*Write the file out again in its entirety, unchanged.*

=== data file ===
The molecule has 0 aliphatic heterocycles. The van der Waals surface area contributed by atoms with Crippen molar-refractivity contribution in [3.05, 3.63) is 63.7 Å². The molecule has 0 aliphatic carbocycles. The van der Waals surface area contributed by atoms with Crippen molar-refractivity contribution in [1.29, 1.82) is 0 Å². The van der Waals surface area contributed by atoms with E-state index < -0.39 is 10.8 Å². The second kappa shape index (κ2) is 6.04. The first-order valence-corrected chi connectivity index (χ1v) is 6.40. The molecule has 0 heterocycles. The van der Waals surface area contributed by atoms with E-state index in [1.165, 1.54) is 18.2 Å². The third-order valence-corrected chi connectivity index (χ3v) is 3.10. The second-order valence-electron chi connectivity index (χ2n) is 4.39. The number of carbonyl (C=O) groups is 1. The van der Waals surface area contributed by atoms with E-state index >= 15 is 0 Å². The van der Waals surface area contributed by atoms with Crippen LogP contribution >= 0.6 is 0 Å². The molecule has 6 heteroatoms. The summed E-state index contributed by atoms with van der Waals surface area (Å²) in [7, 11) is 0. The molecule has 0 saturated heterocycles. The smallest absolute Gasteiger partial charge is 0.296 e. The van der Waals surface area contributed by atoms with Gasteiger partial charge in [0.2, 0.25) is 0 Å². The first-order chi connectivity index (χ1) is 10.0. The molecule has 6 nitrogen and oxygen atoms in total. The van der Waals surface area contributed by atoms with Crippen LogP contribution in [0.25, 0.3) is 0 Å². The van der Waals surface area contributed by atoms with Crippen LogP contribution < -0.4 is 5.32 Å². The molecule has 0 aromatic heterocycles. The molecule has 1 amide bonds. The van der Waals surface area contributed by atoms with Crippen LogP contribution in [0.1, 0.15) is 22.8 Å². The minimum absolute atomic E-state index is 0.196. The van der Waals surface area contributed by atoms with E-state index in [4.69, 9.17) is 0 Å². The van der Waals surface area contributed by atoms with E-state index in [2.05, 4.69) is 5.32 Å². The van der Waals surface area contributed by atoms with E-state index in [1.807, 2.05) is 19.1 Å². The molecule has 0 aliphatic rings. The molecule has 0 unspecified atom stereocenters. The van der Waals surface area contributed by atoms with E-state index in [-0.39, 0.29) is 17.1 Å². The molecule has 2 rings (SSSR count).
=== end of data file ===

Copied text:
The molecule has 0 aliphatic heterocycles. The van der Waals surface area contributed by atoms with Crippen molar-refractivity contribution in [3.05, 3.63) is 63.7 Å². The molecule has 0 aliphatic carbocycles. The van der Waals surface area contributed by atoms with Crippen molar-refractivity contribution in [1.29, 1.82) is 0 Å². The van der Waals surface area contributed by atoms with E-state index < -0.39 is 10.8 Å². The second kappa shape index (κ2) is 6.04. The first-order valence-corrected chi connectivity index (χ1v) is 6.40. The molecule has 0 heterocycles. The van der Waals surface area contributed by atoms with E-state index in [1.165, 1.54) is 18.2 Å². The third-order valence-corrected chi connectivity index (χ3v) is 3.10. The second-order valence-electron chi connectivity index (χ2n) is 4.39. The number of carbonyl (C=O) groups is 1. The van der Waals surface area contributed by atoms with E-state index >= 15 is 0 Å². The van der Waals surface area contributed by atoms with Crippen LogP contribution >= 0.6 is 0 Å². The molecule has 6 heteroatoms. The summed E-state index contributed by atoms with van der Waals surface area (Å²) in [7, 11) is 0. The molecule has 0 saturated heterocycles. The smallest absolute Gasteiger partial charge is 0.296 e. The van der Waals surface area contributed by atoms with Gasteiger partial charge in [0.2, 0.25) is 0 Å². The first-order chi connectivity index (χ1) is 10.0. The molecule has 6 nitrogen and oxygen atoms in total. The van der Waals surface area contributed by atoms with Crippen LogP contribution in [0.25, 0.3) is 0 Å². The van der Waals surface area contributed by atoms with Crippen LogP contribution < -0.4 is 5.32 Å². The molecule has 0 aromatic heterocycles. The molecule has 1 amide bonds. The van der Waals surface area contributed by atoms with Crippen LogP contribution in [0.1, 0.15) is 22.8 Å². The minimum absolute atomic E-state index is 0.196. The van der Waals surface area contributed by atoms with E-state index in [4.69, 9.17) is 0 Å². The van der Waals surface area contributed by atoms with E-state index in [2.05, 4.69) is 5.32 Å². The van der Waals surface area contributed by atoms with E-state index in [1.807, 2.05) is 19.1 Å². The molecule has 0 aliphatic rings. The molecule has 0 unspecified atom stereocenters. The van der Waals surface area contributed by atoms with E-state index in [-0.39, 0.29) is 17.1 Å². The molecule has 2 rings (SSSR count).